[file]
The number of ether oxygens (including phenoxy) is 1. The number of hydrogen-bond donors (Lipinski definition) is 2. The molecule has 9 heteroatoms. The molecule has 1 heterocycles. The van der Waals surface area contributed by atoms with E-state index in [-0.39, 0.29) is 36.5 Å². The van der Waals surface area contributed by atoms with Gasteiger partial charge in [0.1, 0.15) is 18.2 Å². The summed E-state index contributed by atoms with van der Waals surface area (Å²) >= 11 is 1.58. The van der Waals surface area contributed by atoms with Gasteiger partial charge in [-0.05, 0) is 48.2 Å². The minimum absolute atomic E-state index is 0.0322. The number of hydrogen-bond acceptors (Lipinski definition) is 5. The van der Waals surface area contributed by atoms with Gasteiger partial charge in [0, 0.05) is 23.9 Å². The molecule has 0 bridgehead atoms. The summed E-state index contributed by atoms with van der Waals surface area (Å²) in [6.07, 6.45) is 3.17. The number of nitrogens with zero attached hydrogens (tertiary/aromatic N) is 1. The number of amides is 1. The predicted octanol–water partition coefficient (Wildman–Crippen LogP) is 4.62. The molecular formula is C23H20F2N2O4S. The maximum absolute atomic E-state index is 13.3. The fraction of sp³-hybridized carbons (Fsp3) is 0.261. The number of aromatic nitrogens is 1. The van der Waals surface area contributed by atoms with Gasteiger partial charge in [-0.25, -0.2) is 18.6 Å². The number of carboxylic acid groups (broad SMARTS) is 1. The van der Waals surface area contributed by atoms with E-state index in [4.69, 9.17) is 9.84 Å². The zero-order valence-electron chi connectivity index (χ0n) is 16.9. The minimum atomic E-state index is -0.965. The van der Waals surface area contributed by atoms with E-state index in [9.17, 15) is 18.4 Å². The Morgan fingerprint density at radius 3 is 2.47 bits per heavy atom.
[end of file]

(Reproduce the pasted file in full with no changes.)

The number of ether oxygens (including phenoxy) is 1. The number of hydrogen-bond donors (Lipinski definition) is 2. The molecule has 9 heteroatoms. The molecule has 1 heterocycles. The van der Waals surface area contributed by atoms with E-state index in [-0.39, 0.29) is 36.5 Å². The van der Waals surface area contributed by atoms with Gasteiger partial charge in [0.1, 0.15) is 18.2 Å². The summed E-state index contributed by atoms with van der Waals surface area (Å²) >= 11 is 1.58. The van der Waals surface area contributed by atoms with Gasteiger partial charge in [-0.05, 0) is 48.2 Å². The minimum absolute atomic E-state index is 0.0322. The number of hydrogen-bond acceptors (Lipinski definition) is 5. The van der Waals surface area contributed by atoms with Gasteiger partial charge in [0, 0.05) is 23.9 Å². The molecule has 0 bridgehead atoms. The summed E-state index contributed by atoms with van der Waals surface area (Å²) in [6.07, 6.45) is 3.17. The number of nitrogens with zero attached hydrogens (tertiary/aromatic N) is 1. The number of amides is 1. The predicted octanol–water partition coefficient (Wildman–Crippen LogP) is 4.62. The molecular formula is C23H20F2N2O4S. The maximum absolute atomic E-state index is 13.3. The fraction of sp³-hybridized carbons (Fsp3) is 0.261. The number of aromatic nitrogens is 1. The van der Waals surface area contributed by atoms with Gasteiger partial charge in [-0.25, -0.2) is 18.6 Å². The number of carboxylic acid groups (broad SMARTS) is 1. The van der Waals surface area contributed by atoms with E-state index in [4.69, 9.17) is 9.84 Å². The zero-order valence-electron chi connectivity index (χ0n) is 16.9. The minimum atomic E-state index is -0.965. The van der Waals surface area contributed by atoms with E-state index in [9.17, 15) is 18.4 Å². The Morgan fingerprint density at radius 3 is 2.47 bits per heavy atom.